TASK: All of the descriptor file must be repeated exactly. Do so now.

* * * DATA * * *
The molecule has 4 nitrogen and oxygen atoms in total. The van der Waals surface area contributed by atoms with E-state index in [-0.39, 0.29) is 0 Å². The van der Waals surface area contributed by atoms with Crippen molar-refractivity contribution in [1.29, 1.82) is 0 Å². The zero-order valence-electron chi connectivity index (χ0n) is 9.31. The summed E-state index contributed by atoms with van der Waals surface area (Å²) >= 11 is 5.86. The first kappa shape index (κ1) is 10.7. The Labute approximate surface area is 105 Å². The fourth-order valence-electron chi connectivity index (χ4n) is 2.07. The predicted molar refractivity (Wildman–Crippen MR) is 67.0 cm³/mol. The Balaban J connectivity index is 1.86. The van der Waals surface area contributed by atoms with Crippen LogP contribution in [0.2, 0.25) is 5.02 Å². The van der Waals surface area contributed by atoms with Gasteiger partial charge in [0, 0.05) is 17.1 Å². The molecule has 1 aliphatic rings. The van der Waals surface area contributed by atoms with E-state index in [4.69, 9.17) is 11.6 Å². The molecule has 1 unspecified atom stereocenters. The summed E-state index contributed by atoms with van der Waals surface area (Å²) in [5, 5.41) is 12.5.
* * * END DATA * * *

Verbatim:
The molecule has 4 nitrogen and oxygen atoms in total. The van der Waals surface area contributed by atoms with E-state index in [-0.39, 0.29) is 0 Å². The van der Waals surface area contributed by atoms with Crippen molar-refractivity contribution in [1.29, 1.82) is 0 Å². The zero-order valence-electron chi connectivity index (χ0n) is 9.31. The summed E-state index contributed by atoms with van der Waals surface area (Å²) >= 11 is 5.86. The first kappa shape index (κ1) is 10.7. The Labute approximate surface area is 105 Å². The fourth-order valence-electron chi connectivity index (χ4n) is 2.07. The predicted molar refractivity (Wildman–Crippen MR) is 67.0 cm³/mol. The Balaban J connectivity index is 1.86. The van der Waals surface area contributed by atoms with Crippen LogP contribution in [0.2, 0.25) is 5.02 Å². The van der Waals surface area contributed by atoms with Gasteiger partial charge in [0, 0.05) is 17.1 Å². The molecule has 1 aliphatic rings. The van der Waals surface area contributed by atoms with E-state index in [4.69, 9.17) is 11.6 Å². The molecule has 1 unspecified atom stereocenters. The summed E-state index contributed by atoms with van der Waals surface area (Å²) in [5, 5.41) is 12.5.